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What counts as a “Muslim” story?

Munnik, Michael 2014. What counts as a “Muslim” story? Presented at: International Society for Media, Religion and Culture, Canterbury, 4-7 August 2014.

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Abstract

The news media play a profound role in shaping the public’s religious understanding. In this paper, I interrogate the criteria producers cite for including “Muslim” as an element in news stories. How and when “Muslim” is used matters for those who identify as Muslim and for the consuming audience. The texts media scholars identify as Muslim stories typically associate the religion and its practitioners with violence and otherness; scholars reach these conclusions through content analyses of the published texts. In contrast, I analyse the comments of those who produce such texts: journalists and their sources. I draw these comments from qualitative fieldwork conducted in Glasgow, Scotland. Journalists tend to characterise events, issues, or sources as Muslim through negative definition—they tell me when they would not use the term. Sources also contribute to this definition, both passively through their identified association with the term and actively through their communications with journalists, and I scrutinise the boundaries they use to determine what counts as a “Muslim story.” Both sources and journalists justify the term’s use “when it’s relevant,” which leads us to the question, “what makes it relevant?” My participants deem religious or cultural occasions such as festivals and awards dinners to be acceptable occasions for use, but this does not encompass political dimensions of the word “Muslim.” In this matter, source contacts offer diverse responses as to whether issues such as terrorism, foreign policy, or homosexuality are or should be relevant to Muslims’ faith. This ambivalence is also reflected in reticence of journalists: festivals are not “news” per se, and journalists risk criticism if they associate Muslims with terrorism. Statements from both sets of participants concerning the Glasgow airport attack of 2007 contradict many of their views as discussed in the statements above, revealing the contingency of journalism in practice. What emerges is not a consensus on what counts as a Muslim story but an anthropological meditation on the complexity bound up in the term.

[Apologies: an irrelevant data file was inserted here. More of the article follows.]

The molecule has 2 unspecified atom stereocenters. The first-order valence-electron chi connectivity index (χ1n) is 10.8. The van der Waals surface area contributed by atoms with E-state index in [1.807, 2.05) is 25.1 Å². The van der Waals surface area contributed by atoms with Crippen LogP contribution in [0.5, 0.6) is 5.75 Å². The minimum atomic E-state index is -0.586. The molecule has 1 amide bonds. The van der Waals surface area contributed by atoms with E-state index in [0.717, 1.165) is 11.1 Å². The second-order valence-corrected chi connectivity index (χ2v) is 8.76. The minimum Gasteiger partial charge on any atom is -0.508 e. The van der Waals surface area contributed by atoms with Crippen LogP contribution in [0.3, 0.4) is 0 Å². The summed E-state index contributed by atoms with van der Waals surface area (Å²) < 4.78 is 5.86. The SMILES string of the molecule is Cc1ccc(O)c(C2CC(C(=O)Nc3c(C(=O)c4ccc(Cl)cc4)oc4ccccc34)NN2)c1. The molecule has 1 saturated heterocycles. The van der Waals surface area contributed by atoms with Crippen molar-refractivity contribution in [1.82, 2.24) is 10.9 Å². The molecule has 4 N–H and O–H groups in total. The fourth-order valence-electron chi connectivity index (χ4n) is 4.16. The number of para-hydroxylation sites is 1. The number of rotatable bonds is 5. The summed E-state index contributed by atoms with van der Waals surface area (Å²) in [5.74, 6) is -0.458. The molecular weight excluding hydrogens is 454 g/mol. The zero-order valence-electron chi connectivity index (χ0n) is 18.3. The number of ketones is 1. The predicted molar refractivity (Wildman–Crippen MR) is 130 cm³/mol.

Item Type: Conference or Workshop Item (Paper)
Date Type: Completion
Status: Unpublished
Schools: History, Archaeology and Religion
Subjects: B Philosophy. Psychology. Religion > BP Islam. Bahaism. Theosophy, etc
H Social Sciences > H Social Sciences (General)
Last Modified: 04 Jun 2017 08:36
URI: http://orca.cf.ac.uk/id/eprint/80871

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